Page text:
Market-based sourcing for independent contractors November 2019 Tax News
Under the market-based sourcing rules that went into effect January 1, 2013, a nonresident independent contractor's income is sourced to the location where the customer received the "benefit of the services."
If the nonresident performs services from her or his home state, and the benefit is received in California, an independent contractor operating as a sole proprietor will have California source income under California Code of Regulations (CCR), title 18, Section 17951-4(c), when the business is unitary.
The independent contractor who operates as a sole proprietor has a unitary business within and without California when there is an interrelationship between in-state and out-of-state activities.
A business is deemed unitary by satisfying one of two tests to determine whether the activities in and out-of-state are sufficiently interrelated, dependent upon, or contributory to one another. First, under the 3 unities test there must be unity of:
- Operations in a central manner
- The centralized executive operation and systems
Under the alternative contribution or dependency test, a business is unitary if the operation of the business within California depended upon or contributed to the operation of the business outside of the state.
For example, a nonresident writer who lives in Arizona and contracts to write screenplays for California LLCs is operating a unitary business within and without California as the owner of a sole proprietorship. (Appeal of Blair S. Bindley, 2019-OTA-179P, May 30, 2019.)
Benefit of the service
Once the sole proprietor qualifies as operating a unitary business, the amount of income sourced to California depends upon where the purchaser of the service receives the benefit of it, according to R&TC Section 25136-2(a)(1). Regulation 25136-2(a)(1) provides instructions and examples for determining the location of the benefit of the service.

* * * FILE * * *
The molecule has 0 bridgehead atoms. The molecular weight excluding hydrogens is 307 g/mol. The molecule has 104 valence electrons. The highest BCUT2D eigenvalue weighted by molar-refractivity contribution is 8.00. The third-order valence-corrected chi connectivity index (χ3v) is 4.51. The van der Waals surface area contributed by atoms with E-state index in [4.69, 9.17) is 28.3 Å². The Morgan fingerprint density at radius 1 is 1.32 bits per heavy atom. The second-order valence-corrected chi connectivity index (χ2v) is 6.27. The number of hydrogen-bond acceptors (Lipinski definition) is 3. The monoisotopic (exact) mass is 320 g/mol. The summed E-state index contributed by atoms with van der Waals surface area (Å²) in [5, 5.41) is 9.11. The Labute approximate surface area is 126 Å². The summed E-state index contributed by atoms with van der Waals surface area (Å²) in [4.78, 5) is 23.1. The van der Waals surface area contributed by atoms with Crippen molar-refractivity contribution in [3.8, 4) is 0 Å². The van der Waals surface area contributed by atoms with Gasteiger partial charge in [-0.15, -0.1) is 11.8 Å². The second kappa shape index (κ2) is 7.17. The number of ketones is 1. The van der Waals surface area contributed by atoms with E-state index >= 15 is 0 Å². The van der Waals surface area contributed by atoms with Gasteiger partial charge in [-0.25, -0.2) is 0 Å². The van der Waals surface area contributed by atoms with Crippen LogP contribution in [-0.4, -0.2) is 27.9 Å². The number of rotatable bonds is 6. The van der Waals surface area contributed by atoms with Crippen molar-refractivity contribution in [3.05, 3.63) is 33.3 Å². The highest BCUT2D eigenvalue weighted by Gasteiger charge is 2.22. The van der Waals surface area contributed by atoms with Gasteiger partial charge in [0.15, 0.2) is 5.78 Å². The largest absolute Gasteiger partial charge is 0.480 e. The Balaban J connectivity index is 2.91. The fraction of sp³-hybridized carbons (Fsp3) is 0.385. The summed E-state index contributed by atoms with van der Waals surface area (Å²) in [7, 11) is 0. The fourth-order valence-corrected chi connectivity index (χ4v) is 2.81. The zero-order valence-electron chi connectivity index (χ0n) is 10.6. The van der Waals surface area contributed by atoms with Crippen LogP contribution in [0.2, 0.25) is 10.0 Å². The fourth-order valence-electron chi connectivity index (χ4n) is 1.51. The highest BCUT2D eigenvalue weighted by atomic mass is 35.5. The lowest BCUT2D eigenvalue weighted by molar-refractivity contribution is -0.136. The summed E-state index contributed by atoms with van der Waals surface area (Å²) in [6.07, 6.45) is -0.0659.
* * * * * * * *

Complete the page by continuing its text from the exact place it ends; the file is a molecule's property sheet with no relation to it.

Corporate or business entity customer
When a corporate or business entity is the customer of an independent contractor, the analysis starts with the first of the cascading rules at Regulation 25136-2(c)(2)(A).
First, under (A): the location shall be where the contract or the taxpayer's books or records indicate the benefit of the services occurs. (CCR 25136-2(c)(2)(A). If the benefit cannot be ascertained, or if the presumption of where the benefit is received can be overcome by the taxpayer or the FTB, proceed to (B).
Under (B): the location where the benefit is received shall be reasonably approximated. If the benefit cannot be reasonably approximated or determined under (A), then the analysis proceeds to (C).
Under (C): the location where the benefit of the service is received shall be presumed to be in California, if the location from which the taxpayer's customer placed the order for the service is in California. However, if the location cannot be determined under (A), (B), or (C), then the analysis proceeds to (D).
Under (D): the benefit of the service shall be in California if the billing address of the taxpayer's customer is in this state.
For example, a nonresident independent contractor graphics and web designer contracts with a California hospital with multiple facilities throughout the state. His contract is to redesign the internal corporate communications for the administrators and medical staff located in California so he would have California source income to report. More examples of scenarios can be found at CCR 25136-2(c)(2)(E).
Location of customer's customer
The current version of Regulation 25136-2 focuses on the taxpayer's direct customer's location as the location of the benefit and does not include a look-through provision for establishing the benefit of the service at the location of the customer's customer.
Revision of Regulation 25136-2
Amendments to Regulation 25136-2 have been proposed, but the governing regulation remains the current version until any amendments are finally adopted. Go to our Regulatory activity webpage for more information on the proposed regulations.